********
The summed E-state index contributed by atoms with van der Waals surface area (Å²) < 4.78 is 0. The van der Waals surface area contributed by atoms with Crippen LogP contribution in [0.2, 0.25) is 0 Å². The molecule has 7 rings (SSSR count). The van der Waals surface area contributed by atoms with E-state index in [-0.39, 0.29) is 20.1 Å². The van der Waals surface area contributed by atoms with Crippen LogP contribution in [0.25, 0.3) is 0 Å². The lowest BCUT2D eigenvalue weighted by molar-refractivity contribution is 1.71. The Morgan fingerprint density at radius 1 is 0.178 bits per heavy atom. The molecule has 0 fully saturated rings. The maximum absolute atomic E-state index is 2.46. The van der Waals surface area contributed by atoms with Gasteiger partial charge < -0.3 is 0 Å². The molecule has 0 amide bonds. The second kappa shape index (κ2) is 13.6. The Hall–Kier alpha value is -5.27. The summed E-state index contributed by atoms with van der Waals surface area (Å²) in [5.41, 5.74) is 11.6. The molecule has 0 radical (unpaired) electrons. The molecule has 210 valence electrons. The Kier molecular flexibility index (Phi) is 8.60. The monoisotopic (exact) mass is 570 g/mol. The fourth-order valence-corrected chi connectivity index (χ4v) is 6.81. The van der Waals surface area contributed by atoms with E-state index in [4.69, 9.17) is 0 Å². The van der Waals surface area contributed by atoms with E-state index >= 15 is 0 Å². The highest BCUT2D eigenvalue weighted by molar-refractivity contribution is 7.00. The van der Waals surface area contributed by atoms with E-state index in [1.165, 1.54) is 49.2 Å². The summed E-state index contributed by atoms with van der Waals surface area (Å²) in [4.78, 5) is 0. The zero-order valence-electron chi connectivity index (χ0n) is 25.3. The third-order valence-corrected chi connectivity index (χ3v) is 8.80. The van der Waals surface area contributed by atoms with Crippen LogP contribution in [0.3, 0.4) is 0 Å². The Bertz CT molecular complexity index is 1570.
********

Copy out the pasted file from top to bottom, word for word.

The summed E-state index contributed by atoms with van der Waals surface area (Å²) < 4.78 is 0. The van der Waals surface area contributed by atoms with Crippen LogP contribution in [0.2, 0.25) is 0 Å². The molecule has 7 rings (SSSR count). The van der Waals surface area contributed by atoms with E-state index in [-0.39, 0.29) is 20.1 Å². The van der Waals surface area contributed by atoms with Crippen LogP contribution in [0.25, 0.3) is 0 Å². The lowest BCUT2D eigenvalue weighted by molar-refractivity contribution is 1.71. The Morgan fingerprint density at radius 1 is 0.178 bits per heavy atom. The molecule has 0 fully saturated rings. The maximum absolute atomic E-state index is 2.46. The van der Waals surface area contributed by atoms with Gasteiger partial charge < -0.3 is 0 Å². The molecule has 0 amide bonds. The second kappa shape index (κ2) is 13.6. The Hall–Kier alpha value is -5.27. The summed E-state index contributed by atoms with van der Waals surface area (Å²) in [5.41, 5.74) is 11.6. The molecule has 0 radical (unpaired) electrons. The molecule has 210 valence electrons. The Kier molecular flexibility index (Phi) is 8.60. The monoisotopic (exact) mass is 570 g/mol. The fourth-order valence-corrected chi connectivity index (χ4v) is 6.81. The van der Waals surface area contributed by atoms with E-state index in [4.69, 9.17) is 0 Å². The van der Waals surface area contributed by atoms with E-state index >= 15 is 0 Å². The highest BCUT2D eigenvalue weighted by molar-refractivity contribution is 7.00. The van der Waals surface area contributed by atoms with E-state index in [1.165, 1.54) is 49.2 Å². The summed E-state index contributed by atoms with van der Waals surface area (Å²) in [4.78, 5) is 0. The zero-order valence-electron chi connectivity index (χ0n) is 25.3. The third-order valence-corrected chi connectivity index (χ3v) is 8.80. The van der Waals surface area contributed by atoms with Crippen LogP contribution in [0.3, 0.4) is 0 Å². The Bertz CT molecular complexity index is 1570.